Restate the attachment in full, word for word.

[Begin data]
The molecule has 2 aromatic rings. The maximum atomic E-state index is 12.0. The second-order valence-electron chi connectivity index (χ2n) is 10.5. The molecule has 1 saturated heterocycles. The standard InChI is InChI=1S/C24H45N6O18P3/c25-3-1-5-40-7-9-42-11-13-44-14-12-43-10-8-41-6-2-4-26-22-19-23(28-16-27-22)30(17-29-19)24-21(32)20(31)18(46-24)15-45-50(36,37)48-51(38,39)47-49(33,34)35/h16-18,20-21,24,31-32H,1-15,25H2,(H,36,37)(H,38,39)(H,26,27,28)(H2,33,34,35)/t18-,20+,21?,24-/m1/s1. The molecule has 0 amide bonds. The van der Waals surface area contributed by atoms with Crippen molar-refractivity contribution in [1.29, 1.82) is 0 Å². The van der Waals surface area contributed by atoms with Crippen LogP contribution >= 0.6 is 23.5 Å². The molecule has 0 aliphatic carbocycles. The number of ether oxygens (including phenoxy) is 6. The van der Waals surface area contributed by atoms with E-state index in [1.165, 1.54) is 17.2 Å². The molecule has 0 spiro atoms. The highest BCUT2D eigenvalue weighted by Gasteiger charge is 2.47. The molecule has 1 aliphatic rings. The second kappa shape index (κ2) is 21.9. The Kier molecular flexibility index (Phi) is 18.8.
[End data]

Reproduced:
The molecule has 2 aromatic rings. The maximum atomic E-state index is 12.0. The second-order valence-electron chi connectivity index (χ2n) is 10.5. The molecule has 1 saturated heterocycles. The standard InChI is InChI=1S/C24H45N6O18P3/c25-3-1-5-40-7-9-42-11-13-44-14-12-43-10-8-41-6-2-4-26-22-19-23(28-16-27-22)30(17-29-19)24-21(32)20(31)18(46-24)15-45-50(36,37)48-51(38,39)47-49(33,34)35/h16-18,20-21,24,31-32H,1-15,25H2,(H,36,37)(H,38,39)(H,26,27,28)(H2,33,34,35)/t18-,20+,21?,24-/m1/s1. The molecule has 0 amide bonds. The van der Waals surface area contributed by atoms with Crippen molar-refractivity contribution in [1.29, 1.82) is 0 Å². The van der Waals surface area contributed by atoms with Crippen LogP contribution >= 0.6 is 23.5 Å². The molecule has 0 aliphatic carbocycles. The number of ether oxygens (including phenoxy) is 6. The van der Waals surface area contributed by atoms with E-state index in [1.165, 1.54) is 17.2 Å². The molecule has 0 spiro atoms. The highest BCUT2D eigenvalue weighted by Gasteiger charge is 2.47. The molecule has 1 aliphatic rings. The second kappa shape index (κ2) is 21.9. The Kier molecular flexibility index (Phi) is 18.8.